We Don’t Need No Stinking Rules

Excuse the flow of consciousness but where do ya actually go.with all this stuff? Cancel loans? Right outa the blue? What are all the refs and umpires gonna do?


In a column in the Wall Street Journal called “Ask Personal Journal,” the question was asked, “… can my employer forbid me from wearing a mask while at work?”

If the worker doesn’t like what is required on the job he can quit. The employer should be allowed to set the rules. That is why he is the boss. He earned that right and the reason progress is ever made is because the people at the top have shown they belong there.

The economy should be organized in a way that promotes the common good. The common good is always served best by having each individual’s special skills utilized to their best use.

When I say “organized” it could be construed as being ordered around by a committee or um, an organizer. After twelve years of school of course, it is hard to escape the first inclination to think of being organized as being ordered about. We are used to it. In the workplace it has become standard to believe we are safe because some authority like OSHA looks it over for us. We stop thinking. It’s not safe.

I need to work on tolerance. When driving on the interstate I get frustrated. I’ve always loved cars for two reasons. They give us freedom and the rules of the road make sense. The freedom part should be obvious but it isn’t. Look at people driving, alone, with a mask on. They remind me of Jews in Nazi Germany proudly displaying their yellow stars. If they thought about it, would they believe they are protecting themselves from giving themselves the virus?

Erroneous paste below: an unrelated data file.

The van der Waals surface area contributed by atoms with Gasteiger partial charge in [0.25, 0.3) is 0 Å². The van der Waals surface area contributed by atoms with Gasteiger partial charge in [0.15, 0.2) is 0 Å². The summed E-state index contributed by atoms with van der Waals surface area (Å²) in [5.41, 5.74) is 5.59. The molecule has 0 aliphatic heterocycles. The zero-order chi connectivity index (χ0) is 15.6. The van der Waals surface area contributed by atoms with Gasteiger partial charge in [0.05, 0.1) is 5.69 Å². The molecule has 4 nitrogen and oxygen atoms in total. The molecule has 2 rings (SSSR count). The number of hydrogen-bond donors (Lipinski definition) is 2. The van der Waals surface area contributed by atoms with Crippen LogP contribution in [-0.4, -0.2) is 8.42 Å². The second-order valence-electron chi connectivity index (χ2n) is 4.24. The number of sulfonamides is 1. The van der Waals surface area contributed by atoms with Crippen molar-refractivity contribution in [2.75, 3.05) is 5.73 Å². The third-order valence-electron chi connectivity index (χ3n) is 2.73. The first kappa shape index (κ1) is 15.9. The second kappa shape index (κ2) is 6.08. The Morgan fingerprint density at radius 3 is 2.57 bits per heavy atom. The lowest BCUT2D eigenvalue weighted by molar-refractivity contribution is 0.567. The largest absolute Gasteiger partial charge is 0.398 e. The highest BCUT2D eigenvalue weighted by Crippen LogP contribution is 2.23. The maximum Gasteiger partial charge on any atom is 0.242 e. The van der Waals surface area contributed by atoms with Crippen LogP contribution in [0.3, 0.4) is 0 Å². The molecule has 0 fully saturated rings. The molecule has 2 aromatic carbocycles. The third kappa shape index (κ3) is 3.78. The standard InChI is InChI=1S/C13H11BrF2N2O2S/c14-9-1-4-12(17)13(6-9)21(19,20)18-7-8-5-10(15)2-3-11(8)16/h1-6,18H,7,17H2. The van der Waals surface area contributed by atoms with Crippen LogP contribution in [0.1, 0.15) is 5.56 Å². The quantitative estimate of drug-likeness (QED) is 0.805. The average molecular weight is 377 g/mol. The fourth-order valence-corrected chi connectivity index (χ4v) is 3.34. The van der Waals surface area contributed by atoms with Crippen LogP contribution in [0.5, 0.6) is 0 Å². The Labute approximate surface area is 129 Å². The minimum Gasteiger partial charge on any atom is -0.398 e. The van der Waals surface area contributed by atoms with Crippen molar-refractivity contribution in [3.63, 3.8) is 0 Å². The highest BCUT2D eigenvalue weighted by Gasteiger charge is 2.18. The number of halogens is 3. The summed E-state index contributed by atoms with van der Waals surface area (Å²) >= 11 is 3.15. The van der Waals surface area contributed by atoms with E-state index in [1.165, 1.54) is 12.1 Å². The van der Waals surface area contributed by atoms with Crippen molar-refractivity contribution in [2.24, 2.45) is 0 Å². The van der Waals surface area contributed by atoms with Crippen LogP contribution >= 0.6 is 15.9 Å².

The speed limit on the interstate is interesting. What is it? Once, a trooper told my daughter it is 9 mph over the speed limit. Huh?

A hot topic today is forgiveness of student loans. Once again let’s go back to rules. If we can tell a bank or school or government the loan doesn’t need to be paid back, isn’t that a bit confusing? If the trooper has a bad day, is the limit then 8 mph over the posted limit? How do we plan our lives with constantly changing rules?

Sometimes I’ve caught myself hogging the left lane. I look in the mirror and there’s a car about 15 feet off my tail doing 78 mph. As soon as I get past the car on my right I move over. I look as the tailgater zooms past without so much as a glance of appreciation for saving them one tenth of a second on their race to some important place.

I’ve always been a waver. Maybe because I was a Californian before the Easterners invaded it. I’d pull up to a stop signal and there would be a race, who waves at the driver next to them first? If I was a bit slow I wasn’t shamed. My fellow traffic friend would be thinking, “He’ll do better next time. We are all part of a beautiful world.”

The interstate is interesting in that the city people are there for the purpose of getting to the other city. It is unavoidable until the day someone invents a way of transport without moving through space. I don’t know anything about the people in the other cars. Are they disappointed because it’s impossible to ask why I don’t have a Bernie sticker?

What if asking the car in front to move over was a flash of the headlights, like they do in Europe? That would be friendly. 

Letter to the Wall Street Journal

Dear Editor,
An interesting question appeared in “Ask Personal Journal,” April 27, “… can my employer forbid me from wearing a mask while at work.”